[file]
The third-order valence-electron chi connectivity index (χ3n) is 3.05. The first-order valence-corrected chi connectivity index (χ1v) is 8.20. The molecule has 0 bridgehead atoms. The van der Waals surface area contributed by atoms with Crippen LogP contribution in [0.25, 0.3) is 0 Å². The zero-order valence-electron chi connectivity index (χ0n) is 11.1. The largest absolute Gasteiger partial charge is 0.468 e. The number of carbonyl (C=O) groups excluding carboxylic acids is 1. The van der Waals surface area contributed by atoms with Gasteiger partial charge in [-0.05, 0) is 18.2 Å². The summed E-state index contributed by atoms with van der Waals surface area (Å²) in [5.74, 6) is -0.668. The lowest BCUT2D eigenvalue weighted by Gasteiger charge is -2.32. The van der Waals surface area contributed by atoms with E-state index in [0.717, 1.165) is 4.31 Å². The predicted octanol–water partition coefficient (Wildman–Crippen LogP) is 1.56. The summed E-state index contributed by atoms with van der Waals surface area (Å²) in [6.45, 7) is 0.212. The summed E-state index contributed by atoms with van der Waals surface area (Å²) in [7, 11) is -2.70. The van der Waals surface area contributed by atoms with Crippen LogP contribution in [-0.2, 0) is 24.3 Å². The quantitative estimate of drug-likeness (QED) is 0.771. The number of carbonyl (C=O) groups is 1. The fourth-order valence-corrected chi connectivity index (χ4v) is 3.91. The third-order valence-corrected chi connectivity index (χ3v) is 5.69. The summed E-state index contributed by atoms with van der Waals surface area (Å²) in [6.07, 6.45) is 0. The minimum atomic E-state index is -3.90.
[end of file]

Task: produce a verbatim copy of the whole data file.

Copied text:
The third-order valence-electron chi connectivity index (χ3n) is 3.05. The first-order valence-corrected chi connectivity index (χ1v) is 8.20. The molecule has 0 bridgehead atoms. The van der Waals surface area contributed by atoms with Crippen LogP contribution in [0.25, 0.3) is 0 Å². The zero-order valence-electron chi connectivity index (χ0n) is 11.1. The largest absolute Gasteiger partial charge is 0.468 e. The number of carbonyl (C=O) groups excluding carboxylic acids is 1. The van der Waals surface area contributed by atoms with Gasteiger partial charge in [-0.05, 0) is 18.2 Å². The summed E-state index contributed by atoms with van der Waals surface area (Å²) in [5.74, 6) is -0.668. The lowest BCUT2D eigenvalue weighted by Gasteiger charge is -2.32. The van der Waals surface area contributed by atoms with E-state index in [0.717, 1.165) is 4.31 Å². The predicted octanol–water partition coefficient (Wildman–Crippen LogP) is 1.56. The summed E-state index contributed by atoms with van der Waals surface area (Å²) in [6.45, 7) is 0.212. The summed E-state index contributed by atoms with van der Waals surface area (Å²) in [7, 11) is -2.70. The van der Waals surface area contributed by atoms with Crippen LogP contribution in [-0.2, 0) is 24.3 Å². The quantitative estimate of drug-likeness (QED) is 0.771. The number of carbonyl (C=O) groups is 1. The fourth-order valence-corrected chi connectivity index (χ4v) is 3.91. The third-order valence-corrected chi connectivity index (χ3v) is 5.69. The summed E-state index contributed by atoms with van der Waals surface area (Å²) in [6.07, 6.45) is 0. The minimum atomic E-state index is -3.90.